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Abstract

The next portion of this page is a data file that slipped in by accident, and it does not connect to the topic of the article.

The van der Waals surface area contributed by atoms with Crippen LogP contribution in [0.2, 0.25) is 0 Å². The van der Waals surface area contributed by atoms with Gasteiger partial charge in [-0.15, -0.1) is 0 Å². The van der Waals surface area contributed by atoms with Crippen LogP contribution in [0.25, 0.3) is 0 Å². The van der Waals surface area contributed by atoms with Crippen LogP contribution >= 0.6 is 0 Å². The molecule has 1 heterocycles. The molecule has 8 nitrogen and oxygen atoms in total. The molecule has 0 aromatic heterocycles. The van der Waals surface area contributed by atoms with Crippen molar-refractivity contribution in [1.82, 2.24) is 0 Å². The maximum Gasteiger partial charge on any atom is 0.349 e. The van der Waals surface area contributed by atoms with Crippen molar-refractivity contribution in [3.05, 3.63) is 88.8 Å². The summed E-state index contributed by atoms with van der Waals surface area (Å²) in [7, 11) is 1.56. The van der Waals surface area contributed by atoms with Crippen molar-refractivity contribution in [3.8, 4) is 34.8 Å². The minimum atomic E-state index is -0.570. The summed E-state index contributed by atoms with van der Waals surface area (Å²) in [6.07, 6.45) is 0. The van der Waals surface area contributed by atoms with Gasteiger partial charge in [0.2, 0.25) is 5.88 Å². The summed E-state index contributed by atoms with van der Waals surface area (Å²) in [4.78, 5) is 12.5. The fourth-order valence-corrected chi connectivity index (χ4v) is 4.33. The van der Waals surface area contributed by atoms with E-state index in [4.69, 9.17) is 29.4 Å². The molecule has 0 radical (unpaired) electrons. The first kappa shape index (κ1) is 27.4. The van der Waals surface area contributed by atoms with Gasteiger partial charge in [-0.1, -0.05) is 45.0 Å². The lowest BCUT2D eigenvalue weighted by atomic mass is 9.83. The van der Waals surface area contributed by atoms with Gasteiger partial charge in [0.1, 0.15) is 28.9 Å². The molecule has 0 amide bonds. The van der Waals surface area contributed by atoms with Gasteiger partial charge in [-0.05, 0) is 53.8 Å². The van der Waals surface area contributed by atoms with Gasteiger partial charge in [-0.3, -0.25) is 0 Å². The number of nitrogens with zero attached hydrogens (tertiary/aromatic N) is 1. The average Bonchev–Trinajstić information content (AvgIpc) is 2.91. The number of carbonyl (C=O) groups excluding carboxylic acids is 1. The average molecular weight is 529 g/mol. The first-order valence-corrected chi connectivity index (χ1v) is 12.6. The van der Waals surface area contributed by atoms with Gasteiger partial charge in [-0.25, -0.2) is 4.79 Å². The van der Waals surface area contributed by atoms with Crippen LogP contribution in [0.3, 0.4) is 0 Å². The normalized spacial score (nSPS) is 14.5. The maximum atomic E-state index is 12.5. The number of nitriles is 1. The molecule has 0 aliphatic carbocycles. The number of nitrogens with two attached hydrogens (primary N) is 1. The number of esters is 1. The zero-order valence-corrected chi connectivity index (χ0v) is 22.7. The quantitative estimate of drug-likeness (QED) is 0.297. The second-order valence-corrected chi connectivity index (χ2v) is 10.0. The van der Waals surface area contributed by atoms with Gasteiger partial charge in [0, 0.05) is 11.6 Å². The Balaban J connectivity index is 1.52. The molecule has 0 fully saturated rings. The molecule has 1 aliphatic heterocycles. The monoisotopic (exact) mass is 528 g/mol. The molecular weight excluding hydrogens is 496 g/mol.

Babies born with sex characteristics that do not “fit typical binary notions of male or female” are as common as babies born with red hair. These newborns may have one of many types of internal or external abnormalities, coined “intersex” conditions, such as having both an ovary and a testicle or having a large clitoris that resembles a penis. Despite their prevalence, the community of children with intersex conditions was stigmatized by prominent psychologists in the 1960s who theorized that to be “normal” the child must grow up with “unambiguous genitalia” and a binary gender identity. This theory caused fear among the medical community. Pediatric surgeons even began referring to these children as “sexual freaks” who were “doomed to live in loneliness and frustration” unless surgically assigned a gender at birth. The societal mania of the 1960s led to current rigid patient care. Physicians commonly advise parents to subject their sexually variable newborns to medically unnecessary, irreversible surgery to conform “to a binary sex norm.” Last year alone, surgeons removed or reconstructed reproductive organs in approximately eight thousand newborns. However, over eighty percent of the time when ambiguous genitals are evident, doctors choose to assign the baby as a female because it is an easier construct. This is shocking given research indicating that the adult later identifies as female less than fifty percent of the time. That adult is left with a lifetime of physical suffering—like “incontinence, scarring, [and] lack of sensation”—and emotional trauma from loss of bodily autonomy. Further, medical research shows these cosmetic surgeries are medically unnecessary—the child is not physically harmed by waiting to have gender assignment surgeries until the child can reasonably consent. This Comment seeks to resolve the ethical dilemma of physicians’ freedom to impose their perception of normalcy over the nonconsenting patient’s best interests. It looks to recently proposed (yet rejected) California legislation calling for a temporary moratorium on intersex surgeries until the patient is six years old. The Comment suggests modifications to such legislation, based on medical practitioners’ concerns about maintaining individualized patient care. Ultimately, the Comment advocates for legislation protecting against intersex surgeries without the patient’s consent using legal arguments based on limiting parental authority; recent gender-identity related Supreme Court decisions; a comparison to female genital mutilation and nonconsensual sterilization; and a similarity to internationally denounced torture.

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